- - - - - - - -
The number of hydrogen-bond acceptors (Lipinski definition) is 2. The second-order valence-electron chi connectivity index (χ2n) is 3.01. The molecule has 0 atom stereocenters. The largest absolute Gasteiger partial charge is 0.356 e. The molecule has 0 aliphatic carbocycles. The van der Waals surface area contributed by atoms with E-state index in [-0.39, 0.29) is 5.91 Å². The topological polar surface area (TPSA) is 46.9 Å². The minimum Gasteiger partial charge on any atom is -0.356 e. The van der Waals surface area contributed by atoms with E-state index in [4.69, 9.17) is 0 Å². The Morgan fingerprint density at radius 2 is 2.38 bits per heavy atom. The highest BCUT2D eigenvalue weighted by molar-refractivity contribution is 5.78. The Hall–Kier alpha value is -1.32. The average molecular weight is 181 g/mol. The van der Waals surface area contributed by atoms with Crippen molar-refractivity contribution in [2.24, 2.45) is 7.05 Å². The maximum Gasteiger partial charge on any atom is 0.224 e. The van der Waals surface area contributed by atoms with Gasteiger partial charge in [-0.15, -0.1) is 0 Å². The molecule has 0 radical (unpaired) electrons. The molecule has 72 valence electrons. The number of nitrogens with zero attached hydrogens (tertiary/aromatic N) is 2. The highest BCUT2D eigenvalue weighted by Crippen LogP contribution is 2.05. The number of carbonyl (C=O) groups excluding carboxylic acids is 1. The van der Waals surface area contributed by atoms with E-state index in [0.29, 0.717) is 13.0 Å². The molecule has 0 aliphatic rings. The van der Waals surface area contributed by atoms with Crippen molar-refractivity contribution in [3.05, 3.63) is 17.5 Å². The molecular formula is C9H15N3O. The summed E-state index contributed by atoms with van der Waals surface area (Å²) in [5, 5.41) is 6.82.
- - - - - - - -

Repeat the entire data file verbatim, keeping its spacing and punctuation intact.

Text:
The number of hydrogen-bond acceptors (Lipinski definition) is 2. The second-order valence-electron chi connectivity index (χ2n) is 3.01. The molecule has 0 atom stereocenters. The largest absolute Gasteiger partial charge is 0.356 e. The molecule has 0 aliphatic carbocycles. The van der Waals surface area contributed by atoms with E-state index in [-0.39, 0.29) is 5.91 Å². The topological polar surface area (TPSA) is 46.9 Å². The minimum Gasteiger partial charge on any atom is -0.356 e. The van der Waals surface area contributed by atoms with E-state index in [4.69, 9.17) is 0 Å². The Morgan fingerprint density at radius 2 is 2.38 bits per heavy atom. The highest BCUT2D eigenvalue weighted by molar-refractivity contribution is 5.78. The Hall–Kier alpha value is -1.32. The average molecular weight is 181 g/mol. The van der Waals surface area contributed by atoms with Crippen molar-refractivity contribution in [2.24, 2.45) is 7.05 Å². The maximum Gasteiger partial charge on any atom is 0.224 e. The van der Waals surface area contributed by atoms with Gasteiger partial charge in [-0.15, -0.1) is 0 Å². The molecule has 0 radical (unpaired) electrons. The molecule has 72 valence electrons. The number of nitrogens with zero attached hydrogens (tertiary/aromatic N) is 2. The highest BCUT2D eigenvalue weighted by Crippen LogP contribution is 2.05. The number of carbonyl (C=O) groups excluding carboxylic acids is 1. The van der Waals surface area contributed by atoms with E-state index in [0.29, 0.717) is 13.0 Å². The molecule has 0 aliphatic rings. The van der Waals surface area contributed by atoms with Crippen molar-refractivity contribution in [3.05, 3.63) is 17.5 Å². The molecular formula is C9H15N3O. The summed E-state index contributed by atoms with van der Waals surface area (Å²) in [5, 5.41) is 6.82.